Virgin Founder and adventurer Sir Richard Branson has dyslexia and ADHD—but that has not stopped him from building a major record label, owning a large airline, sending tourists into space or building an underwater plane. Branson is living proof of the statistic reported in Psychology Today, that people with ADHD are 300% more likely to start their own company—he started up his first company at the age of 16.
Richard Branson talks about his struggles in school
He is in good company. Other highly successful entrepreneurs with ADHD include:
- John T. Chambers, CEO of Cisco Systems.
- Ingvar Kamprad, Swedish founder and chairman of IKEA stores, states he adapted the inner workings of his business to compensate for his ADHD and dyslexia.
- David Neeleman founder and CEO of Jet Blue Airways.
- Paul Orfalea the founder and chairperson of Kinko’s.
- Charles Schwab the founder, chairperson, and CEO of the Charles Schwab Corporation, the largest brokerage firm in the U.S.
In spite of the lifelong challenges that having ADHD can impose, adults affected by it can thrive. Success magazine claims that “some of the most successful entrepreneurs credit their attention-deficit/hyperactivity disorder for their accomplishments.”
Psychiatrist Ned Hallowell has written that people with ADHD are natural entrepreneurs. He has said he sees the condition not as a disorder, but as an advantage. The reason: Individuals with ADHD possess innate energy, grit, creativity, originality, and insight. And these are primary ingredients of entrepreneurship.
The key to successful entrepreneurship for those with ADHD, according to an article by Joe Patel, a business coach writing in Entrepreneur magazine, is to understand both the strengths and vulnerabilities that come with having ADHD. His recommendations:
- Get an ADHD coach and a business mentor — ADHD tendencies can be balanced by the advice of a wise mentor and the guidance an ADHD coach trained to help the entrepreneur set priorities, keep focused and stay on task.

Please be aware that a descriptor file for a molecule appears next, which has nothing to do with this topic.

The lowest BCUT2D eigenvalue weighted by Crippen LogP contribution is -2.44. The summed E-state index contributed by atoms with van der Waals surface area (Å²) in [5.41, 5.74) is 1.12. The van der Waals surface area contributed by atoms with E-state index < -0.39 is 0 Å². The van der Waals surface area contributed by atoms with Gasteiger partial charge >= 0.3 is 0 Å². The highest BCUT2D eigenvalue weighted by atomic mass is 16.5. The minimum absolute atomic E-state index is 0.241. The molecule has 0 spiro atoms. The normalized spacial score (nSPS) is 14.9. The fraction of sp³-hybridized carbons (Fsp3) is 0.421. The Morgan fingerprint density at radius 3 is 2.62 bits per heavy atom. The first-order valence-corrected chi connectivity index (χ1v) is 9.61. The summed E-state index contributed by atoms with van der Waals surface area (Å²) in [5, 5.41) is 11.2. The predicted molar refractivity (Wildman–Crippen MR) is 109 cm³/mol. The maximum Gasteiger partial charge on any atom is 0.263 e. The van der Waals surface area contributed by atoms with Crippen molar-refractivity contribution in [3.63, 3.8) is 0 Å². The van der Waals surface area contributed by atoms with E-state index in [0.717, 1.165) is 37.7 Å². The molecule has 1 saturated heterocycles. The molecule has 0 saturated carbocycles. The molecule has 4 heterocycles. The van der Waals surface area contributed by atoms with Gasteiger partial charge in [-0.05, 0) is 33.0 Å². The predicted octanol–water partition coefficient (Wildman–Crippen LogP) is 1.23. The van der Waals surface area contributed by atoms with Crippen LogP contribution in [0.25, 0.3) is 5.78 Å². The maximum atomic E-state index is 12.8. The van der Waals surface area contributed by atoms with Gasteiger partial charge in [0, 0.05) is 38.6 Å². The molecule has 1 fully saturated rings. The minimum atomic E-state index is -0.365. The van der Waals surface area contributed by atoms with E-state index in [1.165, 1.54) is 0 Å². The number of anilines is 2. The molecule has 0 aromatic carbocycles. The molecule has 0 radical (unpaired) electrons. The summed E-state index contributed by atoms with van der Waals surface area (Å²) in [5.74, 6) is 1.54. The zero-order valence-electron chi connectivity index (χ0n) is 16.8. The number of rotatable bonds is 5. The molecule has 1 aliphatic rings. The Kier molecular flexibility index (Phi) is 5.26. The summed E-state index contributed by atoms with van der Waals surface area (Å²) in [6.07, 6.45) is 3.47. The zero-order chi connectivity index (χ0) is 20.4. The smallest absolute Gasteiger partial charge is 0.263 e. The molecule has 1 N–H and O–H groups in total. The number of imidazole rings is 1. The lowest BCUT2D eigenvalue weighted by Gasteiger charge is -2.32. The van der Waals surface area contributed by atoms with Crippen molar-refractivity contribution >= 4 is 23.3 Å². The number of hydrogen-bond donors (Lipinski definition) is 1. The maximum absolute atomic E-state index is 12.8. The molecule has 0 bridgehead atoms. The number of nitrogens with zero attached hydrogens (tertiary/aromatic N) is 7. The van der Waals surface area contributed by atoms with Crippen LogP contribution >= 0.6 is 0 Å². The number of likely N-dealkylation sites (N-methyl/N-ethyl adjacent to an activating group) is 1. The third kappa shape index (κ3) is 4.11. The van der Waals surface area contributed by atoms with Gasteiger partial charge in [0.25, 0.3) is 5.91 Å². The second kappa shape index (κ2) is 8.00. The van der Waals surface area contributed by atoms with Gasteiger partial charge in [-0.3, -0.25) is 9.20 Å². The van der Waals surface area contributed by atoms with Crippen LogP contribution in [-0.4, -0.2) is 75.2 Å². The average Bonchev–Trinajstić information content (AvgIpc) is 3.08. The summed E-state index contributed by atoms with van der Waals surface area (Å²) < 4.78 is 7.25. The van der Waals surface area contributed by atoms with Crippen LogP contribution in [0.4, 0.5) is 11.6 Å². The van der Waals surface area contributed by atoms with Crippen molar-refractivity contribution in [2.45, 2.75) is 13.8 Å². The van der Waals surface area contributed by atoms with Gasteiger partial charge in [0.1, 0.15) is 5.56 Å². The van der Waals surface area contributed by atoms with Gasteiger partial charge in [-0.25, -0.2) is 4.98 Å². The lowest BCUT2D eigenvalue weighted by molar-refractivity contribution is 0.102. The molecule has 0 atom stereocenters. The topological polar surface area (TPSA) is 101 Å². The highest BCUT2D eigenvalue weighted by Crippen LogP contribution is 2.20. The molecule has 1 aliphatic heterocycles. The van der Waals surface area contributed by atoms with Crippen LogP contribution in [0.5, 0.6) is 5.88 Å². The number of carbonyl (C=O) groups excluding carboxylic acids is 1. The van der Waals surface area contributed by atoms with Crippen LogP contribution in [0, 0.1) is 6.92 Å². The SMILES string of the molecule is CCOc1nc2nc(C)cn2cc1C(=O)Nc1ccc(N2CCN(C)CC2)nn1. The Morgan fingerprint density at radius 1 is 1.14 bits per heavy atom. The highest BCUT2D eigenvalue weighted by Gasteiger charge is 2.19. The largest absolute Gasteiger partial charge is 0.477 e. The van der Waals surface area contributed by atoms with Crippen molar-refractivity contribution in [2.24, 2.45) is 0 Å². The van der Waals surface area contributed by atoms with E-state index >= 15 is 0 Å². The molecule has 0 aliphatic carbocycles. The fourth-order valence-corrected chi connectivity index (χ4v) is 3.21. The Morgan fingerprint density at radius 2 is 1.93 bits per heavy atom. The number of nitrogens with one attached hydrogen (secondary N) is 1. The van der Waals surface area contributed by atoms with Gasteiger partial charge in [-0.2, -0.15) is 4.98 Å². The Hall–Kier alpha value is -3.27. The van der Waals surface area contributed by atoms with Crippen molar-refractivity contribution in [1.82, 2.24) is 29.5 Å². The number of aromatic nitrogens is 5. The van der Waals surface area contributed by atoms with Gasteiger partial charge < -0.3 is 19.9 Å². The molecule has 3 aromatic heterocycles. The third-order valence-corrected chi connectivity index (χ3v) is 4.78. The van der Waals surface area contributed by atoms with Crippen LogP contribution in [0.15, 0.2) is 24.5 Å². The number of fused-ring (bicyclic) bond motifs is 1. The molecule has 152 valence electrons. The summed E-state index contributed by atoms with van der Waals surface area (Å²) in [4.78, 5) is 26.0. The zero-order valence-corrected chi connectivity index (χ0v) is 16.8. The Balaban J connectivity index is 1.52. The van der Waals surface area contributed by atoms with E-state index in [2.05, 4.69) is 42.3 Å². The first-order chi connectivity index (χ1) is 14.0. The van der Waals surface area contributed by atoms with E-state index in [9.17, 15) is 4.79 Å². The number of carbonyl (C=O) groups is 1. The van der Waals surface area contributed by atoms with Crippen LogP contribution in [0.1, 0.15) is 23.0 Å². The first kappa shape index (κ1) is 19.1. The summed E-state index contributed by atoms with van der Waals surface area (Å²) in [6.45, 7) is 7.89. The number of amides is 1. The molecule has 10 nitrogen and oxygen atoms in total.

- Focus on one business at a time — Launching a business takes sustained and concentrated effort for a period of time. Maintaining focus and avoiding unnecessary distractions are essential to success..
- Build each business to a point of sustainability — Eventually, the business you grow will reach a point at which the ADHD entrepreneur can sell out, hire leaders and limit their involvement.
- Automate the business with systems and processes — Your business can thrive if you’ve set it up for success. Systems and processes are crucial.
- Outsource the business operations and management — Hire reliable and capable personnel to run the business for you.
- Be a serial entrepreneur — Allow enough freedom to engage in a wide variety of other businesses. This is where ADHD tendencies can reap big rewards.
- Manage an empire of businesses — Once the ADHD entrepreneur has launched a dozen or so businesses, they can indulge in whatever strikes their fancy and act on insights.
Sir Richard Branson has applied all of these strategies in his own career as an entrepreneur. Since launching Virgin Records in 1973, he has gone on to build Virgin Group which holds more than 200 companies in more than 30 countries and is worth over $5 billion.